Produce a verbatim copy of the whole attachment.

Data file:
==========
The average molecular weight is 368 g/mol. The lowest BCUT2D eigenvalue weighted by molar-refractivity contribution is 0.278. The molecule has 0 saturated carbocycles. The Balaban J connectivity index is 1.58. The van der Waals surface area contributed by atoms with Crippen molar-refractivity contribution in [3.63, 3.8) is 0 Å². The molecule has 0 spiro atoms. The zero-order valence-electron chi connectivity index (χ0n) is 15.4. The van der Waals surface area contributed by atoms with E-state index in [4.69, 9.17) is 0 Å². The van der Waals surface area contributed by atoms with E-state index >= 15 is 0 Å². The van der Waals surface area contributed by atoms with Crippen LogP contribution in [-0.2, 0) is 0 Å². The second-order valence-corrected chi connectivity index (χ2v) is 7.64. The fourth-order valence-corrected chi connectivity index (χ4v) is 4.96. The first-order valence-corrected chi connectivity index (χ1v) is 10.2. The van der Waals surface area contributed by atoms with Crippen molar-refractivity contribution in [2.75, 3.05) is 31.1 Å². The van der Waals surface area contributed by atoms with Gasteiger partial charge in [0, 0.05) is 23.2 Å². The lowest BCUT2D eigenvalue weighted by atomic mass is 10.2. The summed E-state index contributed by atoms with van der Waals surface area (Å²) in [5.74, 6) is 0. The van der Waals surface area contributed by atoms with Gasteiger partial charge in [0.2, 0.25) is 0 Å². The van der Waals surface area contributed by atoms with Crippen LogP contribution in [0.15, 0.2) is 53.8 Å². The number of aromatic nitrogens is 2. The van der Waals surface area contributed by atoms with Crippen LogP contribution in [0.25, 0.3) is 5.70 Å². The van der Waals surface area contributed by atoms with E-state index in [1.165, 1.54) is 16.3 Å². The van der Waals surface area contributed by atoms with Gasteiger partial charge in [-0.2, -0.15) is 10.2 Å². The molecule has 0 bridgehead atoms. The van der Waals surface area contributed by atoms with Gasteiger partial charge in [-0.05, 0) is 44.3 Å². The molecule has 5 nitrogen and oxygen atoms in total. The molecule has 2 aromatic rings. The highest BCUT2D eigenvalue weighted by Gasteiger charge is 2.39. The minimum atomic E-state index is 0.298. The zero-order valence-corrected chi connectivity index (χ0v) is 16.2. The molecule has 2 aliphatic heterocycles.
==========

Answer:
The average molecular weight is 368 g/mol. The lowest BCUT2D eigenvalue weighted by molar-refractivity contribution is 0.278. The molecule has 0 saturated carbocycles. The Balaban J connectivity index is 1.58. The van der Waals surface area contributed by atoms with Crippen molar-refractivity contribution in [3.63, 3.8) is 0 Å². The molecule has 0 spiro atoms. The zero-order valence-electron chi connectivity index (χ0n) is 15.4. The van der Waals surface area contributed by atoms with E-state index in [4.69, 9.17) is 0 Å². The van der Waals surface area contributed by atoms with E-state index >= 15 is 0 Å². The van der Waals surface area contributed by atoms with Crippen LogP contribution in [-0.2, 0) is 0 Å². The second-order valence-corrected chi connectivity index (χ2v) is 7.64. The fourth-order valence-corrected chi connectivity index (χ4v) is 4.96. The first-order valence-corrected chi connectivity index (χ1v) is 10.2. The van der Waals surface area contributed by atoms with Crippen molar-refractivity contribution in [2.75, 3.05) is 31.1 Å². The van der Waals surface area contributed by atoms with Gasteiger partial charge in [0, 0.05) is 23.2 Å². The lowest BCUT2D eigenvalue weighted by atomic mass is 10.2. The summed E-state index contributed by atoms with van der Waals surface area (Å²) in [5.74, 6) is 0. The van der Waals surface area contributed by atoms with Gasteiger partial charge in [0.2, 0.25) is 0 Å². The van der Waals surface area contributed by atoms with Crippen LogP contribution in [0.15, 0.2) is 53.8 Å². The number of aromatic nitrogens is 2. The van der Waals surface area contributed by atoms with Crippen LogP contribution in [0.25, 0.3) is 5.70 Å². The van der Waals surface area contributed by atoms with E-state index in [1.165, 1.54) is 16.3 Å². The van der Waals surface area contributed by atoms with Gasteiger partial charge in [-0.2, -0.15) is 10.2 Å². The molecule has 0 bridgehead atoms. The van der Waals surface area contributed by atoms with Gasteiger partial charge in [-0.05, 0) is 44.3 Å². The molecule has 5 nitrogen and oxygen atoms in total. The molecule has 2 aromatic rings. The highest BCUT2D eigenvalue weighted by Gasteiger charge is 2.39. The minimum atomic E-state index is 0.298. The zero-order valence-corrected chi connectivity index (χ0v) is 16.2. The molecule has 2 aliphatic heterocycles.